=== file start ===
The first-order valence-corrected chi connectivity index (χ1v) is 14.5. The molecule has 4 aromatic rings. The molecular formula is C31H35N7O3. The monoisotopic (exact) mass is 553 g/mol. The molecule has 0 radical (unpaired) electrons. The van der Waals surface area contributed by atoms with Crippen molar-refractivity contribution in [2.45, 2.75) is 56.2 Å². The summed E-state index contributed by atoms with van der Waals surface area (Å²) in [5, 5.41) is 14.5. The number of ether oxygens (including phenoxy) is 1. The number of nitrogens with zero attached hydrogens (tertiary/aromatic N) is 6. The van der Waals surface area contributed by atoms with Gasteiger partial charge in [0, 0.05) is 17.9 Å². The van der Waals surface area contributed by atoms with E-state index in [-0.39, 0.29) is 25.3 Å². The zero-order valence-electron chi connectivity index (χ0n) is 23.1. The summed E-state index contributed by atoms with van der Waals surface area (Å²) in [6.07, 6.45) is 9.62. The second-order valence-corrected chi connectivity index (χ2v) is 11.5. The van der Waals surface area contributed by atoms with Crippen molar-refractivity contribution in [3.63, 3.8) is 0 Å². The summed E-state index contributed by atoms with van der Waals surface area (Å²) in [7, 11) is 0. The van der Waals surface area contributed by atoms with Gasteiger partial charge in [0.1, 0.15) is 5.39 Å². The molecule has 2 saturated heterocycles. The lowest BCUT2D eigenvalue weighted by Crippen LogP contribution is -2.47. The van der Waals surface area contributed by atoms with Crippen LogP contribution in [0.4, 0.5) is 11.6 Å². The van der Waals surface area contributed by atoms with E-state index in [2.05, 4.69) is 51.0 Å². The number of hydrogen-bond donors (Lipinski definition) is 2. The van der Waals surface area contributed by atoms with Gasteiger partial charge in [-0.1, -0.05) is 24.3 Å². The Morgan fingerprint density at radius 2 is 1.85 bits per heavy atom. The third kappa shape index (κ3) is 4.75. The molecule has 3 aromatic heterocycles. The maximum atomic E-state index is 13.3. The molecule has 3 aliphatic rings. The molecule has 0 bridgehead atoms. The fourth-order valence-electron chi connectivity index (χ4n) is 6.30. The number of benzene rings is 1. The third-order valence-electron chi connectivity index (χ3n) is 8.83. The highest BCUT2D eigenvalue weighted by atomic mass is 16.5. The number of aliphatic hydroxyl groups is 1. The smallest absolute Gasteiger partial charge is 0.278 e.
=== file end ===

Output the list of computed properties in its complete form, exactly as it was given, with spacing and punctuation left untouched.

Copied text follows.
The first-order valence-corrected chi connectivity index (χ1v) is 14.5. The molecule has 4 aromatic rings. The molecular formula is C31H35N7O3. The monoisotopic (exact) mass is 553 g/mol. The molecule has 0 radical (unpaired) electrons. The van der Waals surface area contributed by atoms with Crippen molar-refractivity contribution in [2.45, 2.75) is 56.2 Å². The summed E-state index contributed by atoms with van der Waals surface area (Å²) in [5, 5.41) is 14.5. The number of ether oxygens (including phenoxy) is 1. The number of nitrogens with zero attached hydrogens (tertiary/aromatic N) is 6. The van der Waals surface area contributed by atoms with Gasteiger partial charge in [0, 0.05) is 17.9 Å². The van der Waals surface area contributed by atoms with E-state index in [-0.39, 0.29) is 25.3 Å². The zero-order valence-electron chi connectivity index (χ0n) is 23.1. The summed E-state index contributed by atoms with van der Waals surface area (Å²) in [6.07, 6.45) is 9.62. The second-order valence-corrected chi connectivity index (χ2v) is 11.5. The van der Waals surface area contributed by atoms with Crippen molar-refractivity contribution in [3.63, 3.8) is 0 Å². The summed E-state index contributed by atoms with van der Waals surface area (Å²) in [7, 11) is 0. The van der Waals surface area contributed by atoms with Gasteiger partial charge in [0.1, 0.15) is 5.39 Å². The molecule has 2 saturated heterocycles. The lowest BCUT2D eigenvalue weighted by Crippen LogP contribution is -2.47. The van der Waals surface area contributed by atoms with Crippen LogP contribution in [0.4, 0.5) is 11.6 Å². The van der Waals surface area contributed by atoms with E-state index in [2.05, 4.69) is 51.0 Å². The number of hydrogen-bond donors (Lipinski definition) is 2. The van der Waals surface area contributed by atoms with Gasteiger partial charge in [-0.1, -0.05) is 24.3 Å². The Morgan fingerprint density at radius 2 is 1.85 bits per heavy atom. The third kappa shape index (κ3) is 4.75. The molecule has 3 aromatic heterocycles. The maximum atomic E-state index is 13.3. The molecule has 3 aliphatic rings. The molecule has 0 bridgehead atoms. The fourth-order valence-electron chi connectivity index (χ4n) is 6.30. The number of benzene rings is 1. The third-order valence-electron chi connectivity index (χ3n) is 8.83. The highest BCUT2D eigenvalue weighted by atomic mass is 16.5. The number of aliphatic hydroxyl groups is 1. The smallest absolute Gasteiger partial charge is 0.278 e.